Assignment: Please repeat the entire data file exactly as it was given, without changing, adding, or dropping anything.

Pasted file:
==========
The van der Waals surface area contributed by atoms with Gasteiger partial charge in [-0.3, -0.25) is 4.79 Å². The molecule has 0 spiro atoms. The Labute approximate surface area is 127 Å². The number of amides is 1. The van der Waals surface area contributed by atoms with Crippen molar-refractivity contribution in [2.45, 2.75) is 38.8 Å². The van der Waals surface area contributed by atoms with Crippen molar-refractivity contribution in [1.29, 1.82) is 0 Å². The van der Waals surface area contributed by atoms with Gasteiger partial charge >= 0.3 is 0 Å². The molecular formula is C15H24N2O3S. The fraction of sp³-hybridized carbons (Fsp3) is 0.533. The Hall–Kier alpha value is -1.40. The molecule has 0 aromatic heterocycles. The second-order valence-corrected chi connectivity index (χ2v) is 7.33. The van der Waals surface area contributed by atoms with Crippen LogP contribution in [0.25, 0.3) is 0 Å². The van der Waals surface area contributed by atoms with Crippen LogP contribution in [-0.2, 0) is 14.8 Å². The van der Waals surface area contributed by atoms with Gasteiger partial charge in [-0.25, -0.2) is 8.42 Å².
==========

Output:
The van der Waals surface area contributed by atoms with Gasteiger partial charge in [-0.3, -0.25) is 4.79 Å². The molecule has 0 spiro atoms. The Labute approximate surface area is 127 Å². The number of amides is 1. The van der Waals surface area contributed by atoms with Crippen molar-refractivity contribution in [2.45, 2.75) is 38.8 Å². The van der Waals surface area contributed by atoms with Crippen molar-refractivity contribution in [1.29, 1.82) is 0 Å². The van der Waals surface area contributed by atoms with Gasteiger partial charge >= 0.3 is 0 Å². The molecular formula is C15H24N2O3S. The fraction of sp³-hybridized carbons (Fsp3) is 0.533. The Hall–Kier alpha value is -1.40. The molecule has 0 aromatic heterocycles. The second-order valence-corrected chi connectivity index (χ2v) is 7.33. The van der Waals surface area contributed by atoms with Crippen LogP contribution in [0.25, 0.3) is 0 Å². The van der Waals surface area contributed by atoms with Crippen LogP contribution in [-0.2, 0) is 14.8 Å². The van der Waals surface area contributed by atoms with Gasteiger partial charge in [-0.25, -0.2) is 8.42 Å².